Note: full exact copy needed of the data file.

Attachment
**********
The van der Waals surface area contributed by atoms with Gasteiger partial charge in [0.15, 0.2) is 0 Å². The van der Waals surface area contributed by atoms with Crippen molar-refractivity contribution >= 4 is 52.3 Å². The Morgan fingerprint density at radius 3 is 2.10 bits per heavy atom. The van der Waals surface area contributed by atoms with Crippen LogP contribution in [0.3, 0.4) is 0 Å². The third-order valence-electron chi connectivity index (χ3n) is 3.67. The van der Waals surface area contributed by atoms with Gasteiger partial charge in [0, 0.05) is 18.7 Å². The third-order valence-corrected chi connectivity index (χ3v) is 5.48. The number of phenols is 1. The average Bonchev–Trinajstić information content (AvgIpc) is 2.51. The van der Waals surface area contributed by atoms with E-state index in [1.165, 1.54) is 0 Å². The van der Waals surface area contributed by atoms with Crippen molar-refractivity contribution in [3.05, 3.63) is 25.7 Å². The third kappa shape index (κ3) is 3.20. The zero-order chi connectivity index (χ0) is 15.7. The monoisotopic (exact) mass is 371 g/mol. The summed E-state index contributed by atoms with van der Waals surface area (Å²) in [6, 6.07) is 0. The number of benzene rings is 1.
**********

The van der Waals surface area contributed by atoms with Gasteiger partial charge in [0.15, 0.2) is 0 Å². The van der Waals surface area contributed by atoms with Crippen molar-refractivity contribution >= 4 is 52.3 Å². The Morgan fingerprint density at radius 3 is 2.10 bits per heavy atom. The van der Waals surface area contributed by atoms with Crippen LogP contribution in [0.3, 0.4) is 0 Å². The third-order valence-electron chi connectivity index (χ3n) is 3.67. The van der Waals surface area contributed by atoms with Gasteiger partial charge in [0, 0.05) is 18.7 Å². The third-order valence-corrected chi connectivity index (χ3v) is 5.48. The number of phenols is 1. The average Bonchev–Trinajstić information content (AvgIpc) is 2.51. The van der Waals surface area contributed by atoms with E-state index in [1.165, 1.54) is 0 Å². The van der Waals surface area contributed by atoms with Crippen molar-refractivity contribution in [3.05, 3.63) is 25.7 Å². The third kappa shape index (κ3) is 3.20. The zero-order chi connectivity index (χ0) is 15.7. The monoisotopic (exact) mass is 371 g/mol. The summed E-state index contributed by atoms with van der Waals surface area (Å²) in [6, 6.07) is 0. The number of benzene rings is 1.